The controversial VBS Mutual Bank was in the news again this week after it was reported that the bank was unable to pay out money to some of its clients in Thohoyandou.
Lesley Mulugisi says his mother was one of the people who were inconvenienced when the bank had money shortage issues.
“She went there to withdraw their money. They wanted more than R200 000. They went there on Friday and there was no money, there was no cash, and then they were told to return on Saturday,” Mulugisi says.
He says that when his mother and her stokvel group members went back, there was still no money. Mulugisi adds that it was not just his mother’s stokvel that couldn’t access the funds, but other groups of women too. Desperate, they went to the local newspaper to complain about the situation.
“When they arrived on Monday, there was no cash and they had to wait, and there were even more people. Others decided they were going to the police station to report the matter,” Mulugisi says.
The relatively low-key bank became notorious after it emerged that it had given President Jacob Zuma over R7 million to pay for non-security upgrades at his Nkandla home.
The bank’s heads were also in the news in September after a whistle-blower submitted a dossier containing allegations that VBS Mutual Bank Chief Operating Officer Robert Madzonga and board chairman Tshifhiwa Matodzi failed to declare interests in Vele Investments, a company granted a multimillion-rand loan to secure a 54% stake in Afric Oil.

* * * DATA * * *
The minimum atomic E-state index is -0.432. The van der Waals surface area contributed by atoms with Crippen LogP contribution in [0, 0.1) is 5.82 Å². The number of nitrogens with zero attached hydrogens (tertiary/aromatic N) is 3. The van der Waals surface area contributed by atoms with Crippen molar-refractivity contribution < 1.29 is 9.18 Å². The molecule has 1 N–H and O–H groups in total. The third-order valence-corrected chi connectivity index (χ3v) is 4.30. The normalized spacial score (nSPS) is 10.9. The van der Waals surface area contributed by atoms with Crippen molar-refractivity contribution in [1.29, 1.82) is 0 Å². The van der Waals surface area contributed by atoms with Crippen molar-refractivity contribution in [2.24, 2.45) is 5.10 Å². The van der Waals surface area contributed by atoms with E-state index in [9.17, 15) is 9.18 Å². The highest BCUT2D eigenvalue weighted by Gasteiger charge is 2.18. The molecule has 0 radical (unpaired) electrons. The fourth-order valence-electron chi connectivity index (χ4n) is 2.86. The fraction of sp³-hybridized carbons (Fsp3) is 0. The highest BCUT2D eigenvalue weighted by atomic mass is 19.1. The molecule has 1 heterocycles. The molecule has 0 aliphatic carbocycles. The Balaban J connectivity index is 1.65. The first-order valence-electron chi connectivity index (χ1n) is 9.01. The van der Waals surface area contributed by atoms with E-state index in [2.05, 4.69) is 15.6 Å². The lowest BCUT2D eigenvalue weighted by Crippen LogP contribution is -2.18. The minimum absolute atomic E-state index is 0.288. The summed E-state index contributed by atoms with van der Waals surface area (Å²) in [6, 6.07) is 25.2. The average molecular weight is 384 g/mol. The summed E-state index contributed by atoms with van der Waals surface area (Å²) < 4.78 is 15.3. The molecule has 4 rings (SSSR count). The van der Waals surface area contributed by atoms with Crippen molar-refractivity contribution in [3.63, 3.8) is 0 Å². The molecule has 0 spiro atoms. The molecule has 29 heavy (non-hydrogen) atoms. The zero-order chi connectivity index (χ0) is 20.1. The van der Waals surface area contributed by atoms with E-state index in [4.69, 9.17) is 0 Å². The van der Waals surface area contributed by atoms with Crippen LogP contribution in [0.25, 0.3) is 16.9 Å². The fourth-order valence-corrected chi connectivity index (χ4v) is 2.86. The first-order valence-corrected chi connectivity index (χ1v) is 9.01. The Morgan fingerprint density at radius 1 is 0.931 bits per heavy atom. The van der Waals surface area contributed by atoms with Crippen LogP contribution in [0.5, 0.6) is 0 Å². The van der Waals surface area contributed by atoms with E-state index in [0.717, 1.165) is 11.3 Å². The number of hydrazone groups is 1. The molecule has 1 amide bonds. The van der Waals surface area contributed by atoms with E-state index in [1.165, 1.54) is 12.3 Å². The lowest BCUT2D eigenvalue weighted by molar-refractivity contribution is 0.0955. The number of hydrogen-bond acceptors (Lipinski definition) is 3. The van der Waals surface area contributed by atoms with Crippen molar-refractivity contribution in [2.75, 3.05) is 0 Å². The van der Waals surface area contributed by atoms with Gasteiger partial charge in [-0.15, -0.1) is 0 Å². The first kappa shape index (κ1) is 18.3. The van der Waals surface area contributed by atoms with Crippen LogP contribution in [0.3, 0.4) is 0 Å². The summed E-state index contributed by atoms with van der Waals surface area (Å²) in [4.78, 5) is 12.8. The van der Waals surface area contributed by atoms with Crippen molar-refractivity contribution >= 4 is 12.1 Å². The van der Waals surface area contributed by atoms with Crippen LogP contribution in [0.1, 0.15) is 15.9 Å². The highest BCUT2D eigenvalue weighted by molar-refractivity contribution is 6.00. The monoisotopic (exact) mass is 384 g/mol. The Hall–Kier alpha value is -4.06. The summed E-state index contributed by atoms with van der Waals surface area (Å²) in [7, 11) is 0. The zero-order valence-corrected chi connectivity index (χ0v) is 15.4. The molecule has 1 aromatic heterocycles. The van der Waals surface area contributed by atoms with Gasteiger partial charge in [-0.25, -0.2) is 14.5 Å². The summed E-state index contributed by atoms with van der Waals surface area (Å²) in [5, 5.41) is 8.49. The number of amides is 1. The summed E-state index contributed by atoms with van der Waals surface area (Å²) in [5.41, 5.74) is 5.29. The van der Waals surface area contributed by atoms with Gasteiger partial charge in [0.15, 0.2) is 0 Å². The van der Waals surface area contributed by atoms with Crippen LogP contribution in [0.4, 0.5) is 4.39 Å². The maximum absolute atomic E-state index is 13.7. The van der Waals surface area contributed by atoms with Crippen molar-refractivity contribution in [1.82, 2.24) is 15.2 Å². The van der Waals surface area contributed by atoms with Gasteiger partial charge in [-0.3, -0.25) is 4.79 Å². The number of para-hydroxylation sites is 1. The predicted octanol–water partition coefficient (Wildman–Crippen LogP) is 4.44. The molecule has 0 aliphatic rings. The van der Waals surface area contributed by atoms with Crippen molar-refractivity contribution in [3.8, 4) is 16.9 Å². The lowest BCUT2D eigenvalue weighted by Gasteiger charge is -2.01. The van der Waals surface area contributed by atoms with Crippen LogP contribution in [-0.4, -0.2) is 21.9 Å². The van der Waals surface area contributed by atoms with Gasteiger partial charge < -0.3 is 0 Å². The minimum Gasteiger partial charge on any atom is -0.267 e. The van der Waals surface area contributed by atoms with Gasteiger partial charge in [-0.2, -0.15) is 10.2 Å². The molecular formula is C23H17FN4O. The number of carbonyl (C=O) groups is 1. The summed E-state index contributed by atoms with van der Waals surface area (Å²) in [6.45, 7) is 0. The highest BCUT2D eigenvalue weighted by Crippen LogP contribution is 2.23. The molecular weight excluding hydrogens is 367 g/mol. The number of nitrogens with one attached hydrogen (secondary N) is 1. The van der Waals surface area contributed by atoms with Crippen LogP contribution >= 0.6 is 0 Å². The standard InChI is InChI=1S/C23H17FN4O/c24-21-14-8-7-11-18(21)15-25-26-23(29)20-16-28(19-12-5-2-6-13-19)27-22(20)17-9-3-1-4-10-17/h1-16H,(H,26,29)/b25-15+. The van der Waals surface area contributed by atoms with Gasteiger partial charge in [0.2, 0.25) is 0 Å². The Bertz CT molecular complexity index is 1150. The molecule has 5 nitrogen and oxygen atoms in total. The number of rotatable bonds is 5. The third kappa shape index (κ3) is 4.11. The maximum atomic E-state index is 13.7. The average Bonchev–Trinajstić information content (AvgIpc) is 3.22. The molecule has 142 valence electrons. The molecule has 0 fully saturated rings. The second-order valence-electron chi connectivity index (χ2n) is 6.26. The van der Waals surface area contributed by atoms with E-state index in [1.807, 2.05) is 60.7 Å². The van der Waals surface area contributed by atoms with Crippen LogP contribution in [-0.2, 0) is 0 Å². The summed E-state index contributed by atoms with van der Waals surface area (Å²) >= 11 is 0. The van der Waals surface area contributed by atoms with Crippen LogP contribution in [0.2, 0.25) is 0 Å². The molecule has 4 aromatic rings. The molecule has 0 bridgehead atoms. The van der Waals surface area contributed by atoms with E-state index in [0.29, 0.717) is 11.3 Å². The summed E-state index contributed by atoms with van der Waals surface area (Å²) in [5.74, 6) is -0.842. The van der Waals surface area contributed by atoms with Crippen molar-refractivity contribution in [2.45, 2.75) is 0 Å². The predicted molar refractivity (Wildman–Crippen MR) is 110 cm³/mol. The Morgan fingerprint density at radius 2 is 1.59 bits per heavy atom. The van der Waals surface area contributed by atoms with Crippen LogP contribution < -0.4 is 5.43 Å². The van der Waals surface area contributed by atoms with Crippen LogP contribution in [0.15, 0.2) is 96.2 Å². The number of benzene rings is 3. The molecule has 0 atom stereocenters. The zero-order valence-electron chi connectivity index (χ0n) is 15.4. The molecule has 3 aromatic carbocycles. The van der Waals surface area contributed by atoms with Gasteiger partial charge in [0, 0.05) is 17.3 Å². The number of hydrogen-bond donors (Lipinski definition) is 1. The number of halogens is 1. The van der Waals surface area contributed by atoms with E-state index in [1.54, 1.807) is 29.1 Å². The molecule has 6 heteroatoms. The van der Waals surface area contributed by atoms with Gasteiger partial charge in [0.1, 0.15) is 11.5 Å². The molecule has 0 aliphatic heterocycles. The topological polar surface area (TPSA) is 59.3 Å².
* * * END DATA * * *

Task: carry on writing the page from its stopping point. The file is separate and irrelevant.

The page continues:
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One customer, Abraham Ramabulana, says he has been banking with VBS Mutual Bank since the ’80s and has always had a good experience when dealing with it.
“I am a client of that bank for a very long time and I know some shareholders there who are friends of mine… I asked them what was going on because this bank has never let us down since it was formulated,” he said.
Ramabulana says the media scrutiny is an attempt to discredit the bank.
“Since this bank has given the president [the loan], it has gained a lot of attention and most of the people want to make it [appear] in a bad light,” he says.
On Wednesday, the bank denied that it was running out of money, saying that it had logistical issues. It said that Fidelity Security Group failed to make the required deliveries, which led to the shortage of cash in some branches.
Speaking to Times Live, the CEO of Fidelity security group, Wahl Bartmann, admitted that there were some problems with cash delivery to some areas and that they would ensure that enough money was delivered.
“Yes, we did experience logistical issues as claimed and we have ensured that cash deliveries would be on time‚” he said.
Additional reporting: Times Live